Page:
In a short week due to the Jewish New Year, I worked on a story about education at Scotland’s only Jewish school; Calderwood Lodge. I also followed up on the results of a survey conducted by YouGov for the Extremis Project, a new group dedicating to highlighting and discussing the causes and consequences of extremism in Europe and beyond. It was interesting to see evidence of “sharp generational differences” in attitudes toward the potential platforms or far-right groups; younger voters expressed hostility to anti-immigrant or anti-Islam groups.

Another story that took up a fair bit of time was a look at The medieval Jewish poet who preceded Chaucer – a chance to delve through a fascinating and oft-forgotten era in British history, including the fact that the first recorded blood libel took place in Norwich.

I also followed a story of a disabled girl facing the possibility of having to leave her school because of a problem with council funding. Thankfully, by the time of going to press and with the help of the intervention of the school’s headmaster, an interim arrangement had been made so that she could continue her studies.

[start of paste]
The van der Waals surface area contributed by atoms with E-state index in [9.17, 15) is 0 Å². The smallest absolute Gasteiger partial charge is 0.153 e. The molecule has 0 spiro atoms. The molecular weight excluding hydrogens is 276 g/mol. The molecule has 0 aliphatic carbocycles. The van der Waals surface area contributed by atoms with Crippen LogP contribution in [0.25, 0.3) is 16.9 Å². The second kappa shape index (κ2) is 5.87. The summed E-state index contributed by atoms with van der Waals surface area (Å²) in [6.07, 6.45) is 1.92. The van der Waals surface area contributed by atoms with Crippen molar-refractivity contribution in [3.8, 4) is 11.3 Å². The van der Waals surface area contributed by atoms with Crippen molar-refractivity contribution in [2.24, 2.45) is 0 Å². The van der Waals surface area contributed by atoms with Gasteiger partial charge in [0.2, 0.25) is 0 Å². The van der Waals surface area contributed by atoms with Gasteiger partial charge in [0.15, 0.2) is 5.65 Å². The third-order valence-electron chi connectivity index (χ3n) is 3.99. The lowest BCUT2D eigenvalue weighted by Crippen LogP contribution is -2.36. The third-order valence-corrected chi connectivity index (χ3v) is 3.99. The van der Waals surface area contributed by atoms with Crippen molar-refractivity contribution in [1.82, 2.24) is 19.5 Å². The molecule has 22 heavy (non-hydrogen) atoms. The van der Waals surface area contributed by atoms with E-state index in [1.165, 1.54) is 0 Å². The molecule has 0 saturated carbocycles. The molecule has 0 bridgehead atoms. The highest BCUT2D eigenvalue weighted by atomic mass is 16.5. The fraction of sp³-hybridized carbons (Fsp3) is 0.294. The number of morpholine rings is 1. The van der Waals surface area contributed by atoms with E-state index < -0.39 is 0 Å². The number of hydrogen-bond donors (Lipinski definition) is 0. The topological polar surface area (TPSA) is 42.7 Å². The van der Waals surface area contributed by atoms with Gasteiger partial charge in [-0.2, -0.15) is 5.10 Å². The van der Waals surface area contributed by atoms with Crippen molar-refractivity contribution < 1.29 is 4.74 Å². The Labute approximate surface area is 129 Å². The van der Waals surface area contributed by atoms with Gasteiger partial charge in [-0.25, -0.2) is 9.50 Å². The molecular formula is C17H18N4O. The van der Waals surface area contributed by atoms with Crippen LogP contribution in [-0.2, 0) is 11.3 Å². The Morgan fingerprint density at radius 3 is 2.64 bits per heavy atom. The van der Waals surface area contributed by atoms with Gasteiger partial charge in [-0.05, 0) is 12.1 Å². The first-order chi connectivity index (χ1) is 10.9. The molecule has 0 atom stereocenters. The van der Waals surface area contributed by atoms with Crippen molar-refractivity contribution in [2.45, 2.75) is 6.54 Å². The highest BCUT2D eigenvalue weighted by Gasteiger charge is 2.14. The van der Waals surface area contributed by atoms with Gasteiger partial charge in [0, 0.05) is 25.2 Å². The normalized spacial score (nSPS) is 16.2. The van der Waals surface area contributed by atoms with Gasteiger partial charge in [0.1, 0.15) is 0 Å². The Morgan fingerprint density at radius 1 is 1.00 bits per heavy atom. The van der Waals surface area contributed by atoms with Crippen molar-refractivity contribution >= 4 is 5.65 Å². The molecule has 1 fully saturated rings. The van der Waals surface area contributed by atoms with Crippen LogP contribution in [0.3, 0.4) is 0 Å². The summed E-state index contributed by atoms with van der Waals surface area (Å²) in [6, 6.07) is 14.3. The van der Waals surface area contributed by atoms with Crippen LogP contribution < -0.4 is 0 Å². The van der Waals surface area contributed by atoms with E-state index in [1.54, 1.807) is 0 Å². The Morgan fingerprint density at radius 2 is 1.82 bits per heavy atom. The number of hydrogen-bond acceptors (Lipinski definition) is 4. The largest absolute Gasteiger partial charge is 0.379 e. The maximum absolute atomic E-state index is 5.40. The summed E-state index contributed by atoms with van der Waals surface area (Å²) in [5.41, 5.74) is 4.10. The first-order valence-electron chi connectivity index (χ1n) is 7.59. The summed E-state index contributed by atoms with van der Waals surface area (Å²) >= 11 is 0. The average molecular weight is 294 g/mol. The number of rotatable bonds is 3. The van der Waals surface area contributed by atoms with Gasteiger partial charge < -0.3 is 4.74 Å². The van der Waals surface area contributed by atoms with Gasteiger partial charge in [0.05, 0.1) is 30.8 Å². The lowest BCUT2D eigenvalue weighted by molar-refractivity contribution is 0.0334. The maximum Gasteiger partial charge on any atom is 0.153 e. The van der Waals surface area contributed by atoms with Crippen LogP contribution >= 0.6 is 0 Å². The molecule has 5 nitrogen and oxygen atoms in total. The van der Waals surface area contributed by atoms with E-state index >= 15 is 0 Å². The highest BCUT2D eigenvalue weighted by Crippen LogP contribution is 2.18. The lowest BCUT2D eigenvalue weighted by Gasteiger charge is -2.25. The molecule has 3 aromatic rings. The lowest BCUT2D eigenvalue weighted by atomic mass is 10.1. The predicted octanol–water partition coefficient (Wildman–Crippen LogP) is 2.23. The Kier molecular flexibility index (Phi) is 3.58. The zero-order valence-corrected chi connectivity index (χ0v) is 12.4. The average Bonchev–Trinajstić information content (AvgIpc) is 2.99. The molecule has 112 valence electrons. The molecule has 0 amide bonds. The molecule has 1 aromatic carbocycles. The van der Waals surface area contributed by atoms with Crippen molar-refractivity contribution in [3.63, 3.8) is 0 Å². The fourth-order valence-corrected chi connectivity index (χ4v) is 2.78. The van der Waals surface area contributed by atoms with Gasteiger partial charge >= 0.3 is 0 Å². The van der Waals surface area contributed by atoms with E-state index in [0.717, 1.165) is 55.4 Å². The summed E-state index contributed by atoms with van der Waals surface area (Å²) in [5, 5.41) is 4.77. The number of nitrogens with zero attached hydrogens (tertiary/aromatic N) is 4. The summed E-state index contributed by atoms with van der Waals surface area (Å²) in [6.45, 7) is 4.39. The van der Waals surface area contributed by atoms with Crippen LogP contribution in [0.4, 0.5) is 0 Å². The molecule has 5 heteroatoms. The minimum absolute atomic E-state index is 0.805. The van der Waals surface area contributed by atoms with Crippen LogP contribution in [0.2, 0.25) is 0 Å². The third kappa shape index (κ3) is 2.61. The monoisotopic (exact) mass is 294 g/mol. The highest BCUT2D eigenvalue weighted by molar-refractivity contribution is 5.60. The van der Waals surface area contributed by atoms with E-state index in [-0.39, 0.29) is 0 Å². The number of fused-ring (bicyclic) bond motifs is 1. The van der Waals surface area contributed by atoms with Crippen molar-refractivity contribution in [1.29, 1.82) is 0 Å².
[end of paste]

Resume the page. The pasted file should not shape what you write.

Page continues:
Elsewhere, I reported on an Israeli series that could be the new Homeland if its US remake goes well. In Comment, David Aaronovitch addressed the dangerous blame game in an analysis of the riots over the Mohammed film trailer, while Anne Sebba painted a portrait of heroism and personal achievement in her Essay – a pleasure to feature; not least because it was the first piece for the Jewish Chronicle I’ve ever edited to reference the Mitford sisters.